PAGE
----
Instead, she hears the voice of someone she can relate to. Whose thoughts and demands are very much about the now. Luckily, Bikini Kill is back when it seems like we need it most: the entirety of their catalogue is now on streaming.
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I n their heyday, Bikini Kill — reunited and on stage in the UK after 23 years — were more than just a punk band. But Bikini Kill rocked, too, making for a tight four-piece, reminiscent of Washington DC hardcore legends Minor Threat fronted by Poly Styrene of X-Ray Spex : loud and fast, sarcastic and confrontational, equal parts burning sincerity and goofy charm. The first of two nights in this large south London venue, bigger than any they ever played in their first incarnation, retains all those hallmarks. It swiftly rises to a holler.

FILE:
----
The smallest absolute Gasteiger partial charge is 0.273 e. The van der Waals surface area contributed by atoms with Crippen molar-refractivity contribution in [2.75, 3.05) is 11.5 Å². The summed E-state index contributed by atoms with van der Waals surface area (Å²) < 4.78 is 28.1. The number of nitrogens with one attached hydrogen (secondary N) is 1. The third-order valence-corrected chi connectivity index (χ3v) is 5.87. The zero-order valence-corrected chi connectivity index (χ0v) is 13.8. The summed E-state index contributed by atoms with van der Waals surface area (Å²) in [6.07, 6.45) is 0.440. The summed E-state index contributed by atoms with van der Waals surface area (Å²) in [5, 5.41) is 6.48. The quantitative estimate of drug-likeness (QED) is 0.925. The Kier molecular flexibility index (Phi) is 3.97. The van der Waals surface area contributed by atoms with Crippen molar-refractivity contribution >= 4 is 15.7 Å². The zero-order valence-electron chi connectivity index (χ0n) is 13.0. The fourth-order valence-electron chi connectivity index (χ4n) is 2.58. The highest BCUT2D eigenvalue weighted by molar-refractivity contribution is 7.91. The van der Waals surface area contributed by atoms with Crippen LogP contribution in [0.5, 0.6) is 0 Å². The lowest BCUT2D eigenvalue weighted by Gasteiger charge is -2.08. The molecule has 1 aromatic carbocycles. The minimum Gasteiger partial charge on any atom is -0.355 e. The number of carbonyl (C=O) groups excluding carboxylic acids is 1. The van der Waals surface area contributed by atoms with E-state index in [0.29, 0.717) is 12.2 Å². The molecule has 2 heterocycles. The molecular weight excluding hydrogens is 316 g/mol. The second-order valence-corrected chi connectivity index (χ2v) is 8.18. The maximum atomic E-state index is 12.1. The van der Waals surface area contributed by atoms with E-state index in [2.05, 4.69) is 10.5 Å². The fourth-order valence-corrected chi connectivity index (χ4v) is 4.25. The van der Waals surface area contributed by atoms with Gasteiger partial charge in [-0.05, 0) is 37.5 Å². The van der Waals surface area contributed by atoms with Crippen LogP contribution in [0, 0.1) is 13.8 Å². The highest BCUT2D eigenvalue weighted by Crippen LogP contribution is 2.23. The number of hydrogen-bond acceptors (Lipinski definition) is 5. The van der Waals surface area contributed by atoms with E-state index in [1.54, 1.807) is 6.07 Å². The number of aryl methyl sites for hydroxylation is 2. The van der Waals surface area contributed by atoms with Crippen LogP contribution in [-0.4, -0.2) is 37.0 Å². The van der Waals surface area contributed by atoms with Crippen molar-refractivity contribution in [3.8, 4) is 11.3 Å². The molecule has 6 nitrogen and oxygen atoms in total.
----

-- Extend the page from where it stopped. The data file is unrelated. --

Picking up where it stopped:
B ikini Kill never intended to reunite. In that room, Vail witnessed a group often erased from the punk canon writing their own history. The riot grrrl movement, founded by a coterie of like-minded bands and zine-makers nationwide, was about reclaiming a girlhood spoiled by misogyny. Life in the band was tough.
When Bikini Kill took the stage at a packed Palladium in Hollywood on April 25, the band reclaimed a podium it had left 22 years earlier. For others, including myself, it was a jolt back to a defining moment in our lives. Time accordioned, and I realized: Bikini Kill is as vital as I remembered.
Their legend status has only become more crystal clear in the past few years, as we've entered a spell of post-Trump Riot Grrrl fever, and young people look to the past for protest music that speaks to their anger and anxieties. It was fitting when Bikini Kill announced early in that they'd be reuniting. Last week, they played their first show in 22 years in Los Angeles and last night, they played the seventh stop on their tour in Brooklyn at King's Theatre. The word on the street is that, of course, they still shred, they're still magnificent, and they still have lot to say about Trump, feminism, aging and everything else.